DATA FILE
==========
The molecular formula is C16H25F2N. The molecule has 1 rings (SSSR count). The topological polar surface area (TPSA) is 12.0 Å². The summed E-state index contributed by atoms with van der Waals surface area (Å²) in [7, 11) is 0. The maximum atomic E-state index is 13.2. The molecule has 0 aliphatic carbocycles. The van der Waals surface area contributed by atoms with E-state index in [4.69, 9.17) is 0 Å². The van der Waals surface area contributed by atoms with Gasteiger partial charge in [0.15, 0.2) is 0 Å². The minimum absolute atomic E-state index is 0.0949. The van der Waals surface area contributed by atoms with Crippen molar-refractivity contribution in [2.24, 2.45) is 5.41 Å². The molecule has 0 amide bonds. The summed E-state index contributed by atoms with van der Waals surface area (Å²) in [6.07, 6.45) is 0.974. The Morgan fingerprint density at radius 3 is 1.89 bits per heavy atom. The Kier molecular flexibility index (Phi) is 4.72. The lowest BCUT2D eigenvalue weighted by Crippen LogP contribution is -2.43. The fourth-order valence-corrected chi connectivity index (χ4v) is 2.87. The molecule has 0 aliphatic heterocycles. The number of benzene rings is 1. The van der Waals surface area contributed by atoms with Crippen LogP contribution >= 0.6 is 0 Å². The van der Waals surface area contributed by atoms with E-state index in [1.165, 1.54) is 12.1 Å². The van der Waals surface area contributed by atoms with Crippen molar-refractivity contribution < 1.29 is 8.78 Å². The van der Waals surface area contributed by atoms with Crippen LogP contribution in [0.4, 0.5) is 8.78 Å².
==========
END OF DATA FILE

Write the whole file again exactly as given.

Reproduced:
The molecular formula is C16H25F2N. The molecule has 1 rings (SSSR count). The topological polar surface area (TPSA) is 12.0 Å². The summed E-state index contributed by atoms with van der Waals surface area (Å²) in [7, 11) is 0. The maximum atomic E-state index is 13.2. The molecule has 0 aliphatic carbocycles. The van der Waals surface area contributed by atoms with E-state index in [4.69, 9.17) is 0 Å². The van der Waals surface area contributed by atoms with Gasteiger partial charge in [0.15, 0.2) is 0 Å². The minimum absolute atomic E-state index is 0.0949. The van der Waals surface area contributed by atoms with Crippen molar-refractivity contribution in [2.24, 2.45) is 5.41 Å². The molecule has 0 amide bonds. The summed E-state index contributed by atoms with van der Waals surface area (Å²) in [6.07, 6.45) is 0.974. The Morgan fingerprint density at radius 3 is 1.89 bits per heavy atom. The Kier molecular flexibility index (Phi) is 4.72. The lowest BCUT2D eigenvalue weighted by Crippen LogP contribution is -2.43. The fourth-order valence-corrected chi connectivity index (χ4v) is 2.87. The molecule has 0 aliphatic heterocycles. The number of benzene rings is 1. The van der Waals surface area contributed by atoms with Crippen LogP contribution >= 0.6 is 0 Å². The van der Waals surface area contributed by atoms with E-state index in [1.165, 1.54) is 12.1 Å². The van der Waals surface area contributed by atoms with Crippen molar-refractivity contribution < 1.29 is 8.78 Å². The van der Waals surface area contributed by atoms with Crippen LogP contribution in [0.4, 0.5) is 8.78 Å².